Surround Sound Speaker Systems

Paradigm Signature Multi-channel Speaker Ensemble




To break the set down a bit, the S1 is a proverbial “2-way-6-incher”.  Its displacement is very slight, and it will fit just about anywhere.  As with all these speakers, it is a sealed alignment, which is a rare and novel move for Paradigm, as they traditionally favor vented enclosures.  Here though it makes a tremendous amount of sense to go sealed since its rolloff favors contemporary bass management schemes, and the smaller drivers can use the excursion protection of the sealed alignment anyway.  On the back we find a very robust set of binding post connections with a curious trait: the positive and negative are oriented away from each other by about 90 degrees.  At first glance it would seem not worth mentioning, except that not one but two of my choice speaker cables on hand could not be used with these speakers because both feature banana connectors and are jacketed:  there was not enough lead length to reach both connectors without first removing several inches of the jacket.  Just something to be aware of.  There are in fact two pairs of posts for bi-wire or bi-amp use, though it would please me just as much not to see this somewhat esoteric feature.


The C1 is a very special piece in my opinion.  Like all of Paradigm's most recent dedicated center channel speakers, it eschews their long standing, almost stubborn, use of a horizontal d’Apolito array (a tweeter flanked by two woofers) in favor of a vertical tweeter/midrange pairing, flanked by the two woofers.  Without taking a total tangent here, the proverbial mid-tweet-mid (MTM) has always been on my list of bad ways to do things.  It tends to be a lazy designer’s way out and a marketing department’s dream because it “looks symmetrical”.  Fact is it’s a bad choice because inherent to it is off-axis combing of the speaker’s response.

Admittedly, Paradigm has always made it work, if by a bit of brute force.  They build such robust tweeters that they are able to cross them over at inordinately low frequencies, as low as 1.5 kHz (where 2.5-3.0 kHz is the norm), and the lower you go the farther off axis you have to be to find detrimental levels of combing.  By sandwiching a true midrange and tweeter between the woofers, the transition between the middle component and the outer woofers drops, in this case, to just 550 Hz, which pretty much eliminates any possibility of experiencing adverse effects in any practical application.

So, we get a center channel which is still short-and-wide, looks symmetrical for the cosmetically inclined, yet just plain works correctly, and in fact is in a position to best its peers at left and right.  Like the S1, there is a double set of binding posts spaced far apart.


The ADP1 is also a very special speaker in that, if only given a fair shake, is capable of putting to rest all that nonsense about dipole surround speakers being inferior or having some sort of compromise.  The driver compliment consists of two opposing sets of tweeter and midrange, plus a single woofer on the face.  ADP is an acronym Paradigm coined a long time ago, standing for Adapted Di-Pole.  A “true” dipole maintains the opposite phase of its two poles uniformly through the speaker’s frequency response.  Paradigm’s, on the other hand, smoothly transitions from dipole to bipole at the lowest frequencies, which gives them the requisite diffuse characteristic of a dipole with uncharacteristic extended low-end response.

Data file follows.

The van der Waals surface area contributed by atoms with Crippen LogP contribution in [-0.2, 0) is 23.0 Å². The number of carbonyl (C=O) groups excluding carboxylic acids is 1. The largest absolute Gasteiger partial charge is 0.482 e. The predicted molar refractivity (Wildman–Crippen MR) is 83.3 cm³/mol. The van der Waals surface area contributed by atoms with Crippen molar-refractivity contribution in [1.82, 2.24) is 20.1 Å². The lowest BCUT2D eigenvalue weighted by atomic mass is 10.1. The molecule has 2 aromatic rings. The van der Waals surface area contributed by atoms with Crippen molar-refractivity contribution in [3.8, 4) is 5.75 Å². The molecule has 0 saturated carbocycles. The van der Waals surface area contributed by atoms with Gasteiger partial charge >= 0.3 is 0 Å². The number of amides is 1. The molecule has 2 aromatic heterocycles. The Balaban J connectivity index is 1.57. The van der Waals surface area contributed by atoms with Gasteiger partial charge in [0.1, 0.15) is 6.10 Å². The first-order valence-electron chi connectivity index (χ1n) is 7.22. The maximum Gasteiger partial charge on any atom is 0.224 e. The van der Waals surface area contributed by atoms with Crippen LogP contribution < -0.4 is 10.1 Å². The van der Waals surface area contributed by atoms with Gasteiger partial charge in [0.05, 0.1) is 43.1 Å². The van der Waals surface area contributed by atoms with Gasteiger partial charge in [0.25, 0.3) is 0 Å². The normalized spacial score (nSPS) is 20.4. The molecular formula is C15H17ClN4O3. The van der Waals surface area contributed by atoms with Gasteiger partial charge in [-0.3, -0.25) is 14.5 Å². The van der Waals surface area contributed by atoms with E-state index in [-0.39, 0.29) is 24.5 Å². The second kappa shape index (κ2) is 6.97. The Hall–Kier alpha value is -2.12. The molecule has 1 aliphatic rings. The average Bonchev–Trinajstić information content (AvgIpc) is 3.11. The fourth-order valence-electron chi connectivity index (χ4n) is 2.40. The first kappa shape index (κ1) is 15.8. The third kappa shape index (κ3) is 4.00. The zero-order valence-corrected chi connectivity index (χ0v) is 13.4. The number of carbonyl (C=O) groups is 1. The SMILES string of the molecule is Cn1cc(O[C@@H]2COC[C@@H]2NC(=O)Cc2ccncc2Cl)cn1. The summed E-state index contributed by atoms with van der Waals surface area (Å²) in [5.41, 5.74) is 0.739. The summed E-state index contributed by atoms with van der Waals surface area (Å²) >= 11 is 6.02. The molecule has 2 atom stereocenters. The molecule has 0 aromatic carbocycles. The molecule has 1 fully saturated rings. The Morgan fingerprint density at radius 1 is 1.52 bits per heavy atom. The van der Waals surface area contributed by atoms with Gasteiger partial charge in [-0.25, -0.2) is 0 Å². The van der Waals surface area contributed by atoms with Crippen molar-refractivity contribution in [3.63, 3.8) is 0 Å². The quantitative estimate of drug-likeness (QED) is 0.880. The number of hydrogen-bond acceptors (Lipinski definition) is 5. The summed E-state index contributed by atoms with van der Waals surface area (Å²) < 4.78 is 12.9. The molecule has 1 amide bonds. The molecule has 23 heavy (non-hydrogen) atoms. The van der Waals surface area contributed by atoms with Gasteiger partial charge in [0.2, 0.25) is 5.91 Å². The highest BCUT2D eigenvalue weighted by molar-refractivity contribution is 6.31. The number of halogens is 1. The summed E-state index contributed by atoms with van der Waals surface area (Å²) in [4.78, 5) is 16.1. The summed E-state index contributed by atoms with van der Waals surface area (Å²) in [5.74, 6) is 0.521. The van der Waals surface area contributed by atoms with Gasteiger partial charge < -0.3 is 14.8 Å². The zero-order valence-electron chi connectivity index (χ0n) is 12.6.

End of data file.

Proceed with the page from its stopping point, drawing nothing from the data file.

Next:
In the case of this particular ADP, the trick comes less from messing with the phase of the low end of the poles, and more from the fact that there is a single woofer, which happens to be crossed over at relatively low 300 Hz.  More importantly though, like all Paradigm surround speakers, the ADP1 is a correctly designed dipole in that it exhibits a smooth power response.  That is, its response as a whole, not its response in front of one of the poles, is smooth.  This is fundamental to its success.  Far too many people have dismissed dipole surrounds after evaluating an incorrectly designed set, which sadly are all too common (particularly in the early days of home theater, when otherwise fine and respected manufacturers with good two-channel experience “jumped on board” the home theater bandwagon by haphazardly creating derivatives of their speakers, usually including surrounds which were nothing more than two regular speakers back to back and out of phase).

If those same dipole detractors would give a properly set up pair of Paradigm surrounds a chance, I wager they will not go back to conventional speakers in that role.  More on how these actually work in a moment.